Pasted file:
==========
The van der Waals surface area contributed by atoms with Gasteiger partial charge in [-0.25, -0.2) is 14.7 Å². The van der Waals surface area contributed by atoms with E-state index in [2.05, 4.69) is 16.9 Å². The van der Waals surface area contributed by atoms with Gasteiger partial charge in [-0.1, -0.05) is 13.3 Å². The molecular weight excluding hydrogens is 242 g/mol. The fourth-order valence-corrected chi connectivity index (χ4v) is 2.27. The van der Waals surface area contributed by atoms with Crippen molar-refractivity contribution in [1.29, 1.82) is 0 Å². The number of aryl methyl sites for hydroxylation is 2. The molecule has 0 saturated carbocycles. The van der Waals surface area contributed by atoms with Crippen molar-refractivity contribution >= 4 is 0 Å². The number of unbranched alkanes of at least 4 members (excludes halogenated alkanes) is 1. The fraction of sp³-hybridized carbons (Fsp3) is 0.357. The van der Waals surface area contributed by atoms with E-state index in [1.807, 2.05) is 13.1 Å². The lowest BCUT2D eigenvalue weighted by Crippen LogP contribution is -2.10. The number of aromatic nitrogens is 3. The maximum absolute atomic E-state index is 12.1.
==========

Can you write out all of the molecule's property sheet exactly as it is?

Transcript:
The van der Waals surface area contributed by atoms with Gasteiger partial charge in [-0.25, -0.2) is 14.7 Å². The van der Waals surface area contributed by atoms with E-state index in [2.05, 4.69) is 16.9 Å². The van der Waals surface area contributed by atoms with Gasteiger partial charge in [-0.1, -0.05) is 13.3 Å². The molecular weight excluding hydrogens is 242 g/mol. The fourth-order valence-corrected chi connectivity index (χ4v) is 2.27. The van der Waals surface area contributed by atoms with Crippen molar-refractivity contribution in [1.29, 1.82) is 0 Å². The number of aryl methyl sites for hydroxylation is 2. The molecule has 0 saturated carbocycles. The van der Waals surface area contributed by atoms with Crippen molar-refractivity contribution >= 4 is 0 Å². The number of unbranched alkanes of at least 4 members (excludes halogenated alkanes) is 1. The fraction of sp³-hybridized carbons (Fsp3) is 0.357. The van der Waals surface area contributed by atoms with E-state index in [1.807, 2.05) is 13.1 Å². The lowest BCUT2D eigenvalue weighted by Crippen LogP contribution is -2.10. The number of aromatic nitrogens is 3. The maximum absolute atomic E-state index is 12.1.